> website fashion, but we can't just ignore how OSM is experienced from the 
> outside. Oh well, we can, but I don't think it's a good idea long-term.

Thank you for your opinions.

> Garmin has a vector rendering of openstreetmap in their connect fitness web 
> app, they also have Google and HERE as alternative layers. The vector 
> openstreetmap layer is no way showing near what actually is in the current 
> database, and there's various artifacts. A huge lake where I live is missing 
> alltogether (probably because the polygon is made in some way that vector 
> engine can't understand). I think this is just one example what happens with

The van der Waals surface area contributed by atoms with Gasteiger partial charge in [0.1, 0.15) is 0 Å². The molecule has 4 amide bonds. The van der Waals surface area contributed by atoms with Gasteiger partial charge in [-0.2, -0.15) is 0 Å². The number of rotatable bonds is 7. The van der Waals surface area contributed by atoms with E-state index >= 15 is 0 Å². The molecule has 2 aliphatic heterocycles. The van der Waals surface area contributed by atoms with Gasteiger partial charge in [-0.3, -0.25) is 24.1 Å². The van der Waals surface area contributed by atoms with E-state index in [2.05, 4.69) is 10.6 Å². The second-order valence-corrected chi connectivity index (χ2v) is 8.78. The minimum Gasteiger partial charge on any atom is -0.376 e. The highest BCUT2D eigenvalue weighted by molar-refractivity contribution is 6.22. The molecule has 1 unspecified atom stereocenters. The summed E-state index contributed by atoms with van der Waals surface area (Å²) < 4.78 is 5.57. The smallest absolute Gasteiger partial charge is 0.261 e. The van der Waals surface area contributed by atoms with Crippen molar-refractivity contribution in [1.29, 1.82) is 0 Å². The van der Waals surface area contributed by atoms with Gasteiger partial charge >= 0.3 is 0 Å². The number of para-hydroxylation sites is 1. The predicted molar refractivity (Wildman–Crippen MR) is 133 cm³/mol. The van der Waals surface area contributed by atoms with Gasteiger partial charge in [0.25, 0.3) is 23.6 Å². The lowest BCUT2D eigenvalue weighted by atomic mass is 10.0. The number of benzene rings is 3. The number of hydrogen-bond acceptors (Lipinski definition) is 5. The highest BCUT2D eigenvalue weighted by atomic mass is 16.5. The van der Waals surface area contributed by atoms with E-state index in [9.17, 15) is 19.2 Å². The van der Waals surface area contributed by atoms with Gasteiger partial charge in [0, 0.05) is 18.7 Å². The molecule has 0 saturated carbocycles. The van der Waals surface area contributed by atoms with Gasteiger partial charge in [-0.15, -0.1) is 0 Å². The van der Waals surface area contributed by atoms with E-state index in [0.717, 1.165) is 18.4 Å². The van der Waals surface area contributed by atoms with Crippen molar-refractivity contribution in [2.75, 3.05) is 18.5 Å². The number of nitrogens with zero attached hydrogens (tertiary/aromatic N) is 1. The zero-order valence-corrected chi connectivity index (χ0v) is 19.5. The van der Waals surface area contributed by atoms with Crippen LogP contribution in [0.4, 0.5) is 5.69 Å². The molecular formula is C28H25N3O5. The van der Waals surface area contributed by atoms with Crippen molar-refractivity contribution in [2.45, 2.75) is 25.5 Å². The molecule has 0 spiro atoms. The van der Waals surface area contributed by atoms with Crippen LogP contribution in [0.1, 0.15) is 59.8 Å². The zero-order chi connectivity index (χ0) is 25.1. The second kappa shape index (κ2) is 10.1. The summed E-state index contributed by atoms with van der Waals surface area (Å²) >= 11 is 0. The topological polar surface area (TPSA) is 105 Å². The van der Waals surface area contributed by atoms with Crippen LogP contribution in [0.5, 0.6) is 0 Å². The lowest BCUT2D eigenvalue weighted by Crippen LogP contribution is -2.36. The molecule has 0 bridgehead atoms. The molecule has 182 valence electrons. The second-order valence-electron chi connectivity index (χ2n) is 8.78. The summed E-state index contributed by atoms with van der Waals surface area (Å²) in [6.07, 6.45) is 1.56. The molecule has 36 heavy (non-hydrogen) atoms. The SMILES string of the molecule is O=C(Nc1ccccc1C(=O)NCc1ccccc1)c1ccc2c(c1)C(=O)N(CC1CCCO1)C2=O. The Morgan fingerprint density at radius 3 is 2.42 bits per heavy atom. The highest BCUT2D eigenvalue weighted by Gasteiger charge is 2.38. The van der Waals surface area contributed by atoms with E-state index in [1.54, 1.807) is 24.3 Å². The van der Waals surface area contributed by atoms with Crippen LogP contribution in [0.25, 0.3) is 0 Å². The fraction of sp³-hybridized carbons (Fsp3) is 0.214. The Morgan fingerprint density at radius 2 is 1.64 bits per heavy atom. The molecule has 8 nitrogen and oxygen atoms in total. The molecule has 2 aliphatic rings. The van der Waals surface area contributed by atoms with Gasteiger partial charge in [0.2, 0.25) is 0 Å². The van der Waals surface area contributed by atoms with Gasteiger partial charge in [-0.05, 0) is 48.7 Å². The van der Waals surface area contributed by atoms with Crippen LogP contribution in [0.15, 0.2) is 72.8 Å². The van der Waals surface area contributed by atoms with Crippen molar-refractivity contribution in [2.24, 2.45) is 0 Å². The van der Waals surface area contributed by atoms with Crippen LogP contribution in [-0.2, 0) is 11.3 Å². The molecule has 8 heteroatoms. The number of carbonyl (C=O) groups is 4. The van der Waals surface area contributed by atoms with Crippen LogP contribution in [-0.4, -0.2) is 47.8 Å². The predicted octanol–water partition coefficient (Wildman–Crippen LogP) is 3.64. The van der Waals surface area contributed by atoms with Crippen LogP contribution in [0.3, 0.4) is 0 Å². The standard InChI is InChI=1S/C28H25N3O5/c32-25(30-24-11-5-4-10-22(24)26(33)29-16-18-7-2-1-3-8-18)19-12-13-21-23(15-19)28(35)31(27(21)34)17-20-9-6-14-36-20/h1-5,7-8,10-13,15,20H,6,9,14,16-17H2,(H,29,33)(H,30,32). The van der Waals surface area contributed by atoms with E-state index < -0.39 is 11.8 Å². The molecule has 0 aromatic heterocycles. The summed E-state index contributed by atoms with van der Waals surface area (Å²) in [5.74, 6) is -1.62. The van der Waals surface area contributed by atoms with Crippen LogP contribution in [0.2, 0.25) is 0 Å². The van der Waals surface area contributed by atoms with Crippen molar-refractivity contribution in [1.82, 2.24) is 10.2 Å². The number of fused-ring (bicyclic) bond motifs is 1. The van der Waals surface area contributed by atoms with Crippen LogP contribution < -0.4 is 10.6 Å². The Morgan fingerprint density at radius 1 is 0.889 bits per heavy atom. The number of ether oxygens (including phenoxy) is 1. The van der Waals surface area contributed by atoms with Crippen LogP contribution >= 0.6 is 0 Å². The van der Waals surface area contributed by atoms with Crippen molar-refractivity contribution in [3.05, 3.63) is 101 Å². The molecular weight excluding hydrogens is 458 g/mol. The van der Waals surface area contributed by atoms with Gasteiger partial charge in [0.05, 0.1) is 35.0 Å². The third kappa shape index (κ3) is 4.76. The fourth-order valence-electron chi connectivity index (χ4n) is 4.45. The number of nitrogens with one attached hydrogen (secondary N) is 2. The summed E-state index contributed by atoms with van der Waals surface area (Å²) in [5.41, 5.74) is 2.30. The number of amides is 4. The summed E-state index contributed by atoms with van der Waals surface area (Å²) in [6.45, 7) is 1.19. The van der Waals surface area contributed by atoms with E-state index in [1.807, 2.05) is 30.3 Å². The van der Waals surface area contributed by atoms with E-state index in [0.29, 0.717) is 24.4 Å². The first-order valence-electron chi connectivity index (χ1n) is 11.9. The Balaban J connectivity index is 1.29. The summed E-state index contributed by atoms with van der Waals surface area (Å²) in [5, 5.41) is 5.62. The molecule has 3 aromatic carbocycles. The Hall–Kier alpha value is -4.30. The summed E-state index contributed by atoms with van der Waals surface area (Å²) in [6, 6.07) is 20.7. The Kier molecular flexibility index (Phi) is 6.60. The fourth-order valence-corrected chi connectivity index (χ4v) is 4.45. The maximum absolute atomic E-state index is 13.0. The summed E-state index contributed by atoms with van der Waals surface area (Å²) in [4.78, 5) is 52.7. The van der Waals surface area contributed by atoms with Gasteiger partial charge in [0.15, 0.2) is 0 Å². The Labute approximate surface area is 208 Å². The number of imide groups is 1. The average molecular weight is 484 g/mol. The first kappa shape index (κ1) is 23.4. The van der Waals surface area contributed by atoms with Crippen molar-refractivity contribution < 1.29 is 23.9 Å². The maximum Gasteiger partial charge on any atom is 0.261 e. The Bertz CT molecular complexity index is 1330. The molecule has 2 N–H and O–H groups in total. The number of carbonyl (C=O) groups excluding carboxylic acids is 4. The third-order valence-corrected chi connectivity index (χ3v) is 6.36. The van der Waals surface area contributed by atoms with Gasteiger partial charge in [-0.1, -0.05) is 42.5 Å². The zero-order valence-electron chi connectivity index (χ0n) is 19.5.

> the fragmented landscape of OSM map providers and that our own maps are not 
> able to fulfill the needs of typical applications. Garmin as being hugely 
> popular in Sweden among fitness and outdoor people showing OSM in a rather 
> bad way. That's not helping the widespread view here that OSM is becoming 
> "obsolete".

Thank you for your opinions.

Anders, we want to help.  Let's take bite-size chews here, so we can masticate 
and swallow, without choking.  Rome wasn't built in a day.

SteveA
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Re: [Tagging] Basic cartography features missing, why?

2020-11-07 Thread stevea
y like that.

> To make it pleasing the resulting product should be good, and I think there 
> is more to do there, not the least for rural areas where the naming issues is 
> most evident.

Yes, there is ALWAYS "more to do" in OSM.  Consider this:  "the map is never 
done" and "the map is always getting better."  When I put those two together, 
it keeps me going in OSM.  We all have our favorite issues we might solve, may